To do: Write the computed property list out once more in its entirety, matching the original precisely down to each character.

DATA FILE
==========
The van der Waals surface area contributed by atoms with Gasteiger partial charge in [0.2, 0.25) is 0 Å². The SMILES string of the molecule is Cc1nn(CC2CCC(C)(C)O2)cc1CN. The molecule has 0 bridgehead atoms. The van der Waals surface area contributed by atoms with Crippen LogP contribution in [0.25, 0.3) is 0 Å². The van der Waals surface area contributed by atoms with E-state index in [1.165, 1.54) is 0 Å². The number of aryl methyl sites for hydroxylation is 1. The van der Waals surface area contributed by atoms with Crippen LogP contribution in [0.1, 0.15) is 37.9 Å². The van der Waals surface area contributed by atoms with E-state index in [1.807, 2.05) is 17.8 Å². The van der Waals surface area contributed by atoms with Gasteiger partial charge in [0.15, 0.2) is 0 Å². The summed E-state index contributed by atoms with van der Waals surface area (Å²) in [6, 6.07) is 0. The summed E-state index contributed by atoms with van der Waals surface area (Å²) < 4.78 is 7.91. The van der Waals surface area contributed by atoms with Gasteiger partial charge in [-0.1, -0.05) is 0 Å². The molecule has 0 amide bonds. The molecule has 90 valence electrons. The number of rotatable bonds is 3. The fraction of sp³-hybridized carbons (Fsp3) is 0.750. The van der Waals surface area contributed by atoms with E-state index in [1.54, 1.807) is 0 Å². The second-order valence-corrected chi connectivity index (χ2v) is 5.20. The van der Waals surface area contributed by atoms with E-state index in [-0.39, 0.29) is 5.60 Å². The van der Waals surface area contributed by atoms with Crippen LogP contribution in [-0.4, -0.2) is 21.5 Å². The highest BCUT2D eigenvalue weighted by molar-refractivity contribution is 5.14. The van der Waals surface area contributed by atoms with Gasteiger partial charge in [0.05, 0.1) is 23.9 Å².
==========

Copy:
The van der Waals surface area contributed by atoms with Gasteiger partial charge in [0.2, 0.25) is 0 Å². The SMILES string of the molecule is Cc1nn(CC2CCC(C)(C)O2)cc1CN. The molecule has 0 bridgehead atoms. The van der Waals surface area contributed by atoms with Crippen LogP contribution in [0.25, 0.3) is 0 Å². The van der Waals surface area contributed by atoms with E-state index in [1.165, 1.54) is 0 Å². The number of aryl methyl sites for hydroxylation is 1. The van der Waals surface area contributed by atoms with Crippen LogP contribution in [0.1, 0.15) is 37.9 Å². The van der Waals surface area contributed by atoms with E-state index in [1.807, 2.05) is 17.8 Å². The van der Waals surface area contributed by atoms with Gasteiger partial charge in [0.15, 0.2) is 0 Å². The summed E-state index contributed by atoms with van der Waals surface area (Å²) in [6, 6.07) is 0. The summed E-state index contributed by atoms with van der Waals surface area (Å²) < 4.78 is 7.91. The van der Waals surface area contributed by atoms with Gasteiger partial charge in [-0.1, -0.05) is 0 Å². The molecule has 0 amide bonds. The molecule has 90 valence electrons. The number of rotatable bonds is 3. The fraction of sp³-hybridized carbons (Fsp3) is 0.750. The van der Waals surface area contributed by atoms with E-state index in [1.54, 1.807) is 0 Å². The second-order valence-corrected chi connectivity index (χ2v) is 5.20. The van der Waals surface area contributed by atoms with E-state index in [-0.39, 0.29) is 5.60 Å². The van der Waals surface area contributed by atoms with Crippen LogP contribution in [-0.4, -0.2) is 21.5 Å². The highest BCUT2D eigenvalue weighted by molar-refractivity contribution is 5.14. The van der Waals surface area contributed by atoms with Gasteiger partial charge in [0.05, 0.1) is 23.9 Å².